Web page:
So yes, I'm glad the sweltering heat is gone (for now), but I'm thankful for what it reminds me of. I think I'll go make something curried now. :)

Image from Google Image.

Thursday, July 21, 2011

thINGs the dog has eaten:

Dave's crox,
this cardboard box,

laundry soap,
her own rope,
2 hot dogs,
What a hog!
Lots of grass,
to help it pass,
Cat turds,
she tried to eat birds,
the TV cord,
but wait, there's more,
ice cubes,
a little cat food,
doggie treats,
various meats,
carpet fibers,
bugs and spiders,
a piece of chair,
to rip and tear,

She ate it all,
the big and small.

Friday, July 1, 2011

decoratING inspiration

I've really been wanting to be at the beach lately, which is impossible. So, I think I want to make our back porch (current picture to come) into a very caribbeany feeling space. I'm thinking about doing the bathroom this way to..hmmm decisions (I feel another poll coming). This is my mood board so far. You can click it to enlarge it. Everything you see is from Etsy.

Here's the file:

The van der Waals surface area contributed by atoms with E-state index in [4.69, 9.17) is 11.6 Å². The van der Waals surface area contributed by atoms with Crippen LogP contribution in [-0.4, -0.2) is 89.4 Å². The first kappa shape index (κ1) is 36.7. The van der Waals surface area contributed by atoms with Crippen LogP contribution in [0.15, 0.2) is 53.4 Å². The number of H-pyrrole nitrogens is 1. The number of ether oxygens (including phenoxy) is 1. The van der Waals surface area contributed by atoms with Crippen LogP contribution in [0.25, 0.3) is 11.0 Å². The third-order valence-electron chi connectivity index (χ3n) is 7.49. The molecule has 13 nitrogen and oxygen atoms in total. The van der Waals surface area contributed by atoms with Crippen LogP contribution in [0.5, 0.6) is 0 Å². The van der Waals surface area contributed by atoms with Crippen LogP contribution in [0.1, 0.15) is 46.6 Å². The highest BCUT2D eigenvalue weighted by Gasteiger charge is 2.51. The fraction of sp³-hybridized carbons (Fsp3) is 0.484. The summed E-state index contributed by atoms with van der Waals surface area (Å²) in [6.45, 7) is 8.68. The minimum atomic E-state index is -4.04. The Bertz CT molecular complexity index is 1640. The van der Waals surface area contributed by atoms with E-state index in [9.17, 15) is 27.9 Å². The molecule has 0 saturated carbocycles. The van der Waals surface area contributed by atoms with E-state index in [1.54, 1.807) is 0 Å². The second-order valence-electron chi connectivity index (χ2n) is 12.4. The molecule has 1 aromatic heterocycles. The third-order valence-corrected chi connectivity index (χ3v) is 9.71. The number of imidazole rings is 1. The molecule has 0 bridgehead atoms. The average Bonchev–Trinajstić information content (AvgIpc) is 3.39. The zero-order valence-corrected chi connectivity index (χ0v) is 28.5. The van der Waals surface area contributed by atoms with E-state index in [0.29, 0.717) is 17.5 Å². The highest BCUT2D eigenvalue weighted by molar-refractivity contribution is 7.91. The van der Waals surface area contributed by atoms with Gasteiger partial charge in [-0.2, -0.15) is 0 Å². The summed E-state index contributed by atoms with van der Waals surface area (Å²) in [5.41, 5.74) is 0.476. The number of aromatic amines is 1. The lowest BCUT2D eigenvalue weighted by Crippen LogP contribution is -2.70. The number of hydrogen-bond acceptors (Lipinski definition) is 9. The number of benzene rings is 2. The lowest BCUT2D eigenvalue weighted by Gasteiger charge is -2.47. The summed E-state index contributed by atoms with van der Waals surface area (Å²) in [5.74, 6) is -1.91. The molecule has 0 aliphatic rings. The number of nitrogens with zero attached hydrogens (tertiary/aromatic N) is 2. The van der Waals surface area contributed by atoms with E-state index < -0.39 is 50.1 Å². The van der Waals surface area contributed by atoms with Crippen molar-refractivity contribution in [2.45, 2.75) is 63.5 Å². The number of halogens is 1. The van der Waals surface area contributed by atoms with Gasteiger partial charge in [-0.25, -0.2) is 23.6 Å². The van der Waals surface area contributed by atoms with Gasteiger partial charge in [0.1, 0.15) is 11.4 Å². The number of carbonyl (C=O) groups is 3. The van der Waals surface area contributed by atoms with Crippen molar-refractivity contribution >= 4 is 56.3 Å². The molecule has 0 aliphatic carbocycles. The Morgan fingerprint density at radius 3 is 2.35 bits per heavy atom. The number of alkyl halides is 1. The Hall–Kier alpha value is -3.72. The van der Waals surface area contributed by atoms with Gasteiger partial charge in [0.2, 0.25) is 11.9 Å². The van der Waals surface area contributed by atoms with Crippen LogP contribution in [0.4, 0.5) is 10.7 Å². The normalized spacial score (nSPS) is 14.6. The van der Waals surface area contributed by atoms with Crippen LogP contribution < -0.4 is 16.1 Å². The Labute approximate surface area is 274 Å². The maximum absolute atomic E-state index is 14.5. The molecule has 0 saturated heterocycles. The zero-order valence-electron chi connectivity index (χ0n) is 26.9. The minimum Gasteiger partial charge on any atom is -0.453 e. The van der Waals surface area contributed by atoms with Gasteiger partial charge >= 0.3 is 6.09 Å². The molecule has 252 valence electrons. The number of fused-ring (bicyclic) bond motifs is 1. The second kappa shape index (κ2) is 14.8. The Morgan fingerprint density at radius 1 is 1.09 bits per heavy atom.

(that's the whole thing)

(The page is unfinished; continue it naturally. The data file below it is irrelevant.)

Thursday, June 30, 2011

my favorite "ING's" of summer so far.....

I have been too busy to enjoying my summer to bother blogging, which is probably a good thing, but here are some of my favorite "ings" so far.


There's really just two books I've been working on. Both probably rank pretty high on the "nerd" list somewhere, but we've already established I fit quite nicely into that category anyway.

I know, sounds enthralling, right? Well, at least I think so. It's about ancient women's history and women's roles in creating fiber and textiles. I love it. Barber is a weaver herself and does such a great job of connecting us to our own history as women, as users or makers of fiber.